White picket fences

It was nearly 15 years ago, when I was still agonizing over the very thought of transitioning from one gender to another, that I thought about what I really wanted. I just wanted a “normal” life. The whole nice suburban house and oh, gosh, let’s throw in a white picket fence while we’re at it. I also felt, then, that there was no such thing in the cards for me. Of course, I also knew at the time that I did not want that “normal” life if it meant remaining who I was then. There was no future in that life if it meant remaining with what passed for a status quo.

At that point I made a distinct decision. I knew that I would have to do what I had to do to be happy with myself, even if it meant not having that strange construct of “normal.” I had to take a leap of faith that I would be happier in spite of it all, and that a transition in genders would be worth the sacrifice.

When one is transgender — unless one is lucky in the looks department, or can afford a whole lot of extra plastic surgery — we don’t often have the chance to fully avoid our transgender selves. Even if, somewhere down the line, your transgender history is not written on your flesh in some way, it’s quite likely there will be a time in the midst of transition where you will have to face being seen as something not quite man or woman.

For that matter, there will always be things in our experiences that will be different from those who have not had to consider the gender they were brought up in, and who have sought to change. There are things in my past that will always be specific to me and other transgender people. It’s the nature of the beast.

I bring all this up because, so often, I hear about some transgender people deciding to tear down others within the community based on their “passibility,” how much they identify with one gender or another, or some other arbitrary rules designed to keep out anyone who is not “normal” enough for someone’s comfort. By the same token, I hear this in the larger LGBT community, as transgender people get pushed to the back of the bus because we’re too different and too “out there” for the otherwise “normal” gay and lesbian majority.

People complained when Thomas Beatie got pregnant not just once, but twice. Ire is raised at those who transition, then transition again when they decide that their initial change was not the right answer for them. Some are irked that the Logo program “RuPaul’s Drag Race” shows a version of transgender life different from their own. People get upset with transgender people who opt to inhabit a third gender space rather than “picking a side.” Some got upset at transgender people who did not eschew their birth histories. Others got up in arms with those who opted to opt out of surgical options, instead living with their original equipment. Heck, some get their dander up simply because this or that transgender person is not “trying hard enough” to be a particular gender, whatever that means. Meanwhile, all around were those who decided they weren’t comfortable with the lot of us, because we were deciding to change from one gender expression or identity to some other.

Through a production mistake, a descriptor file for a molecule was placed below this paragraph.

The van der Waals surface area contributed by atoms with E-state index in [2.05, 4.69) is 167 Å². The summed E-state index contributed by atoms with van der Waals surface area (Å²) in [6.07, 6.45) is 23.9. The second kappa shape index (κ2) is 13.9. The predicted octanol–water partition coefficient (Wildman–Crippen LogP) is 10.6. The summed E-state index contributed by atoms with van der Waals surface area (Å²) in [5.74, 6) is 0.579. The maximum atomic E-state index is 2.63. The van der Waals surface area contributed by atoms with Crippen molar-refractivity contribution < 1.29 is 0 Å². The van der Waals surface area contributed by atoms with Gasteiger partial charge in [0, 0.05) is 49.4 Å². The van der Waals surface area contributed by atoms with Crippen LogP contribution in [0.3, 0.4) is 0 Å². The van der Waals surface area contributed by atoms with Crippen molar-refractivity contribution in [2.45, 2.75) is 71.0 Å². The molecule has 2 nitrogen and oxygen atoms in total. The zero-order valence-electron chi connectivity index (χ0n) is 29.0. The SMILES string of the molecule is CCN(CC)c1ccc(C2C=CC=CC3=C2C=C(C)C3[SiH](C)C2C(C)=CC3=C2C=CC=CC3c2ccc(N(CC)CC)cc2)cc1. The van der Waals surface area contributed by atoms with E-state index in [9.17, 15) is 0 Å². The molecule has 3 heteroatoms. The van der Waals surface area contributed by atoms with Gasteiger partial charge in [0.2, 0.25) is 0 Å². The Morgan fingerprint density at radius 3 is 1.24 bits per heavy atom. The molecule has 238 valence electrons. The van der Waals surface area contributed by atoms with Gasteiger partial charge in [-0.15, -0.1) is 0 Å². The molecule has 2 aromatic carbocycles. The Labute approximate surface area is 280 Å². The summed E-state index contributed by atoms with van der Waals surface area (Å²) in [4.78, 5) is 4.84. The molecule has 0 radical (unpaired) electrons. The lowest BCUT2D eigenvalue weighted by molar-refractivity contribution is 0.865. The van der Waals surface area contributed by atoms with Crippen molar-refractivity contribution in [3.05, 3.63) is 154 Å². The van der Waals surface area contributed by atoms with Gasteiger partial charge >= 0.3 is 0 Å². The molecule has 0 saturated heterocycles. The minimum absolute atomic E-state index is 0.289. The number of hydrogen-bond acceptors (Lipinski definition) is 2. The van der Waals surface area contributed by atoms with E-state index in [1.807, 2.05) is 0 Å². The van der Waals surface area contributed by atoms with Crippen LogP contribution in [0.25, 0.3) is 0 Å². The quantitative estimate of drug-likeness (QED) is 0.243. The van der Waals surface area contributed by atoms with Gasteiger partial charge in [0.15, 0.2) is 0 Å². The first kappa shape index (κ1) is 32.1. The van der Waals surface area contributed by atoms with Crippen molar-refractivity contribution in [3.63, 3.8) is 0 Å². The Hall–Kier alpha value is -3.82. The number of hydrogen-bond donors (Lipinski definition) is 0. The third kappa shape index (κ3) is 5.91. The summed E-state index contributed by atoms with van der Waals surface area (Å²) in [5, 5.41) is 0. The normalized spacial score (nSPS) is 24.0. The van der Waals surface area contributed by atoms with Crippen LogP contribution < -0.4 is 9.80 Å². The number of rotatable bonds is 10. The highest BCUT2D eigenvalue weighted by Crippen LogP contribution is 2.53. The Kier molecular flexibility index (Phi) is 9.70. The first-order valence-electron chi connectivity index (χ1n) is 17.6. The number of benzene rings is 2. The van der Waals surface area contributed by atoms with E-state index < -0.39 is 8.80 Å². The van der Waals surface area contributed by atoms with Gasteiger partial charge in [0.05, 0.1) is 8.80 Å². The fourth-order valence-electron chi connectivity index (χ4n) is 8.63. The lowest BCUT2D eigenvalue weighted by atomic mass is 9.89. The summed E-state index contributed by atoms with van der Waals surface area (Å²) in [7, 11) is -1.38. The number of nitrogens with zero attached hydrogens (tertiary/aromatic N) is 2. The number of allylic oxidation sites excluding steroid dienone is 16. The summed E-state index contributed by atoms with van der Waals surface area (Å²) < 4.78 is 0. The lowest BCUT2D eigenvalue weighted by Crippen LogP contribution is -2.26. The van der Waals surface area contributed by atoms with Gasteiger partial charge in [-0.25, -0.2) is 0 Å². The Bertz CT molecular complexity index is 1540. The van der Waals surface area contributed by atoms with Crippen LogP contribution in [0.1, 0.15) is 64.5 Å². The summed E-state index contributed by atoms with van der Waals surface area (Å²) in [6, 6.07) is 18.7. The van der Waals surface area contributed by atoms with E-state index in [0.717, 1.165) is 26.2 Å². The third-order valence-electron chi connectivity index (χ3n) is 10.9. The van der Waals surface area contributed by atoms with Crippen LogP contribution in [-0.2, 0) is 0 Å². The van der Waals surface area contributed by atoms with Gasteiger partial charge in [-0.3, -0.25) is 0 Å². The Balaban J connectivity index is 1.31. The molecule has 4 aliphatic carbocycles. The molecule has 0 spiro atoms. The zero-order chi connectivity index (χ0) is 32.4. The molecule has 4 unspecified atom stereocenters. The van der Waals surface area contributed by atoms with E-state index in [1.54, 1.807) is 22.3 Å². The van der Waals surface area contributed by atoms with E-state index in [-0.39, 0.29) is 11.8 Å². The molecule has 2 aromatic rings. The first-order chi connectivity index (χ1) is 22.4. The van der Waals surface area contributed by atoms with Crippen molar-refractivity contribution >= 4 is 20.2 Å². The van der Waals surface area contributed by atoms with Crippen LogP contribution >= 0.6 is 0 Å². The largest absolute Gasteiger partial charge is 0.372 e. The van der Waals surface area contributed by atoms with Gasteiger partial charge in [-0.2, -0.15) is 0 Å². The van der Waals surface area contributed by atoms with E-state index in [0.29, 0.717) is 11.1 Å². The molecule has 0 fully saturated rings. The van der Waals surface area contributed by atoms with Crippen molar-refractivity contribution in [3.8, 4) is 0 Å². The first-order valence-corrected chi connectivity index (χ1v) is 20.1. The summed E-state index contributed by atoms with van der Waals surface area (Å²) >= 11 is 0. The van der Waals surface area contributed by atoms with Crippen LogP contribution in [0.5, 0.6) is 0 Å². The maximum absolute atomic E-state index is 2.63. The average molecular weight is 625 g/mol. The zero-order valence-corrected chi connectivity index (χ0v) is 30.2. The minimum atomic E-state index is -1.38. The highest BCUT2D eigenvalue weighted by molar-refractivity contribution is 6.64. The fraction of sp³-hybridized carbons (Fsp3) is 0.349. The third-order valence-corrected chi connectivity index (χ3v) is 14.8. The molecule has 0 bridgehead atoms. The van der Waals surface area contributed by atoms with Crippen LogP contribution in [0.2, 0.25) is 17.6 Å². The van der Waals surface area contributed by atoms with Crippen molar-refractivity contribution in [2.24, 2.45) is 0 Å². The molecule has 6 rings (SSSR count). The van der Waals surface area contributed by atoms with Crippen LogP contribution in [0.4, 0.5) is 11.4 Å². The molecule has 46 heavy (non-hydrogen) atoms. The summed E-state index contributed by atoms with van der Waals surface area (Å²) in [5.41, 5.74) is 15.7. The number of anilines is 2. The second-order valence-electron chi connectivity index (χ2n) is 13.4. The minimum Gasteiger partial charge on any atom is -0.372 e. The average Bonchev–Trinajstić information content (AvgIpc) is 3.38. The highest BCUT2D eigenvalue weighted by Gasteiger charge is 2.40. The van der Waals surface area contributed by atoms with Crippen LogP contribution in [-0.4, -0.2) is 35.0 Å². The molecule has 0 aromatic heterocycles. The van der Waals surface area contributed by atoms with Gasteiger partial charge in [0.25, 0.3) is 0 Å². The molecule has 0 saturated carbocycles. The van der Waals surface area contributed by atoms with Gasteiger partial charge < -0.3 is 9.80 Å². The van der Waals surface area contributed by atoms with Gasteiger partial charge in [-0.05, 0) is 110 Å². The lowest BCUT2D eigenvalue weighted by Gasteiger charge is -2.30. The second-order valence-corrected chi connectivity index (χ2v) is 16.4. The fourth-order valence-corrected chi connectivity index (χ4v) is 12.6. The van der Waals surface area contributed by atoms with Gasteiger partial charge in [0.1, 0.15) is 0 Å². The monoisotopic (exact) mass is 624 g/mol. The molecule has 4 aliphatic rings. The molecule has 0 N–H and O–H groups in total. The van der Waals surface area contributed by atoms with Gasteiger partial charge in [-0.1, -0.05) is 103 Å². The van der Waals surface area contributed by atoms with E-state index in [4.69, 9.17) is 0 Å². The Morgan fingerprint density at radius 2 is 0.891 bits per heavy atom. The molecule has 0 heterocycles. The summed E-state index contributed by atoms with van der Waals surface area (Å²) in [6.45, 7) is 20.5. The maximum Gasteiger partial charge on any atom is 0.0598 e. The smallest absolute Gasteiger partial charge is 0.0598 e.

To hell with that.

You see, I learned not only that I would have to do what I had to do to be happy regardless of the struggles I would face, but also that I was the only person responsible for my own comfort or discomfort about my gender. I could wrinkle my nose about what someone else might do or what have you, but ultimately I knew that what others did could not change who I was.

This isn’t to say there’s no such thing as defamation. Far from it. There is always a need to watch for those people and situations that exist to attack us as a whole. We can’t turn away from right-wing demagogues who will insist that the word of the doctor who proclaimed our gender at birth somehow holds more sway over our bodies than the world of those who inhabit it.

Yet just as anyone can call me whatever they want, it is up to me to decide to answer to their terms. More than this, it should be irrelevant for me to worry about what any other transgender person opts to do, and how their actions somehow change who I am. They cannot.

I know what I am. I know that I’m a transgender woman, and that I am — by and large — happy with where I am in this world. I’m far from perfect, and I could give you a list as long as my arms of the things I’d love to change. Nevertheless, I am still here, and I am still me, and no one can change that without my permission.

That’s the important thing to me. Be whoever — whatever — you wish to be. You need not my permission. At the same time, understand that it cuts both ways. Afford me and everyone the luxury of following their own path, much like I welcome you to find your place. Their decisions are not yours and, while you might learn a thing or two about yourself from what others do, the biggest lesson is that you will always remain you, regardless of what anyone else does with their lives.

Gwen Smith lives in a nice suburban house but, oh gosh, it has no white picket fence. You can find her on the Web at www.gwensmith.com.

Mark My Words is on vacation and will return next week.

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